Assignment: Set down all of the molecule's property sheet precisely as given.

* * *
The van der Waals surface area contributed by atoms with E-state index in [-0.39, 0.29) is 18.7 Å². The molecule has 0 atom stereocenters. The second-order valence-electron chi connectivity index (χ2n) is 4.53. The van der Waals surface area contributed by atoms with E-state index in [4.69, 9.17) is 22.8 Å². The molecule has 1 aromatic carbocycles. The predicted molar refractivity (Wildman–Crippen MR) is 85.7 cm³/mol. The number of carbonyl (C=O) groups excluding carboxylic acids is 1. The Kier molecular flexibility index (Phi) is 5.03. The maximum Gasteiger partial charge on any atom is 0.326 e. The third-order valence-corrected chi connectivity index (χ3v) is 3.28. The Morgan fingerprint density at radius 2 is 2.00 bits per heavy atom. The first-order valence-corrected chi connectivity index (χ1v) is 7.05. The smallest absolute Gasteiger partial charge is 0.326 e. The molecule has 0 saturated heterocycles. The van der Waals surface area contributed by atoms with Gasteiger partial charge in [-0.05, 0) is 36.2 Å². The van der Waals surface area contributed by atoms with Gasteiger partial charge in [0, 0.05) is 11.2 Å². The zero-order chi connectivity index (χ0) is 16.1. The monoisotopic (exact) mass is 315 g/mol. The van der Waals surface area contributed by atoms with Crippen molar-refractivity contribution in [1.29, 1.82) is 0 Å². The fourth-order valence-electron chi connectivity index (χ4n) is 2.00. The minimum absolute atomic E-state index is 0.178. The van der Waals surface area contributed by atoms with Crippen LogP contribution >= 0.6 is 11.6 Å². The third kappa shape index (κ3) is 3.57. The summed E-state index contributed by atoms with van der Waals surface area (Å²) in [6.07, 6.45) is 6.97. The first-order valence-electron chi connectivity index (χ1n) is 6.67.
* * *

The van der Waals surface area contributed by atoms with E-state index in [-0.39, 0.29) is 18.7 Å². The molecule has 0 atom stereocenters. The second-order valence-electron chi connectivity index (χ2n) is 4.53. The van der Waals surface area contributed by atoms with E-state index in [4.69, 9.17) is 22.8 Å². The molecule has 1 aromatic carbocycles. The predicted molar refractivity (Wildman–Crippen MR) is 85.7 cm³/mol. The number of carbonyl (C=O) groups excluding carboxylic acids is 1. The Kier molecular flexibility index (Phi) is 5.03. The maximum Gasteiger partial charge on any atom is 0.326 e. The third-order valence-corrected chi connectivity index (χ3v) is 3.28. The Morgan fingerprint density at radius 2 is 2.00 bits per heavy atom. The first-order valence-corrected chi connectivity index (χ1v) is 7.05. The smallest absolute Gasteiger partial charge is 0.326 e. The molecule has 0 saturated heterocycles. The van der Waals surface area contributed by atoms with Gasteiger partial charge in [-0.05, 0) is 36.2 Å². The van der Waals surface area contributed by atoms with Gasteiger partial charge in [0, 0.05) is 11.2 Å². The zero-order chi connectivity index (χ0) is 16.1. The monoisotopic (exact) mass is 315 g/mol. The van der Waals surface area contributed by atoms with Crippen molar-refractivity contribution in [1.29, 1.82) is 0 Å². The fourth-order valence-electron chi connectivity index (χ4n) is 2.00. The minimum absolute atomic E-state index is 0.178. The van der Waals surface area contributed by atoms with Crippen LogP contribution >= 0.6 is 11.6 Å². The third kappa shape index (κ3) is 3.57. The summed E-state index contributed by atoms with van der Waals surface area (Å²) in [6.07, 6.45) is 6.97. The first-order valence-electron chi connectivity index (χ1n) is 6.67.